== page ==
We are often exposed to claims such as ‘sugar free’ or ‘25% less sugar’ but to live a healthy life we need to better understand the different types of sugar and how these affect our bodies. In simple terms when we consume sugar the body turns it into glucose which is then used for the energy we need to go about our daily lives, but with sugar in so many of the things we eat it’s time we pay closer attention to where it’s coming from. We should all be trying to cut out excess refined sugars and prioritise natural sugar sources instead, but first we need to understand the definition of both.
Natural sugars are found in fruit as fructose and in dairy products, such as milk and cheese, as lactose. They can also be sugars that are naturally produced that are added to foods such as honey, stevia, agave nectar and maple syrup (see free sugars). This means that when you’re tucking into a stack of pancakes it is much better to drizzle them with a little maple syrup than a chocolate sauce, still giving you a sugar kick but without the refined sugars. Natural sugars are generally recognised as a healthier option than refined sugars as they usually contain additional nutrients such as vitamins, calcium (in dairy products) and minerals. These in turn help build a healthy immune system to help tackle disease and illness so these are a great source of sugar in your diet and put your body in the best possible position to fight off any nasty bugs that may be going around.
Natural sugar is encased within fibre which takes longer for your body to break down, which means that it slows your metabolism whilst the fibre expands to leave you feeling fuller, for longer. This also gives you more stable blood sugar levels so you won’t be reaching for another treat to satisfy your sweet tooth soon after you have eaten so you’ll probably notice a difference on your waistline too!
It’s important to be wary of natural sugars too though – too much of a good thing certainly applies here and although these natural sugars are deemed healthier alternatives to the refined varieties we should still be enjoying them in moderation.
Free sugars are the sugars that have formed naturally but have been removed from their original source and added to another food usually to sweeten the taste or extend the shelf life of a product. As mentioned above these include honey, stevia, agave nectar and maple syrup but other things to look out for include dextrose, cane sugar, molasses, corn syrup, maltose, fruit juice concentrate and isoglucose amongst others. Although these are a better choice than refined sugars, you should still be looking to reduce your intake of these as they’re often found in products that offer little other nutritional value and may be bad for your health.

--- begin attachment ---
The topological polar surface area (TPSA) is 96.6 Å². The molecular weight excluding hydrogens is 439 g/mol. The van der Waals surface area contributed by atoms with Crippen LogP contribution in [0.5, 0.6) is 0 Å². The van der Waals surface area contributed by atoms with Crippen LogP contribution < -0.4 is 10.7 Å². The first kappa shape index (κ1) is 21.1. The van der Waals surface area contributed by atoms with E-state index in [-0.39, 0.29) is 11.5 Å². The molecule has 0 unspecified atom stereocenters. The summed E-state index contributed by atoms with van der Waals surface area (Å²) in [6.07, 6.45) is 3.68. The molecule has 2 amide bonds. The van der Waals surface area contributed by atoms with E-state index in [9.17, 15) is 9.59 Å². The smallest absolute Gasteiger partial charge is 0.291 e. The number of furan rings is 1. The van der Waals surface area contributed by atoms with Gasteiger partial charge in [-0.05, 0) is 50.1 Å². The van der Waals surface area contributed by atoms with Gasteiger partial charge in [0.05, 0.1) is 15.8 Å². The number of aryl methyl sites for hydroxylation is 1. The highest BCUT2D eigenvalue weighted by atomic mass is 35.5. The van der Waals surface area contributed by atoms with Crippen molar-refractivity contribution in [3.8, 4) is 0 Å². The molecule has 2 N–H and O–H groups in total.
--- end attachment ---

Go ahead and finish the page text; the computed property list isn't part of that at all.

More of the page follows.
A refined sugar is any sugar that has undergone an extraction and purification process that started with sugar cane or sugar beets. Typically this is found as sucrose (a combination of glucose and fructose) and is often added to foods to sweeten cakes, coffee, cereal and even fruits! Be careful when picking up low-fat foods as although this reduced level of fat may sound like a great idea for your health and diet, manufacturers frequently add refined sugars to the ingredients list to add flavour that may have been lost when the levels of fat were reduced.
These sugars are broken down quickly by the body which causes insulin and blood sugar levels to rocket that gives you a short-term high but will inevitably leave you wanting more no matter how many calories you’ve eaten. As there is no fibre in the refined sugars it also means it will pass through your gut quickly reaching your liver before it’s been absorbed and as these are sugars that rarely existed when man first started evolving your body will quickly turn it into fat. If you had consumed sugar in fruit the fibre will have slowed the metabolism down to a rate where your body can digest the sugar before it reaches the liver, being much healthier for your body and much better for your waistline.
A lot of the products we eat every day contain sugar whether it is natural, free or refined and all in moderation is absolutely fine. What we do need to be aware of is consuming an excessive amount of any of them, paying particular attention to the amount of free and refined sugars we tuck into each day. Next time you go food shopping we’d encourage you to start taking note of the ingredients on the food label – you may be surprised how many of your go-to items have hidden sugars lurking in them!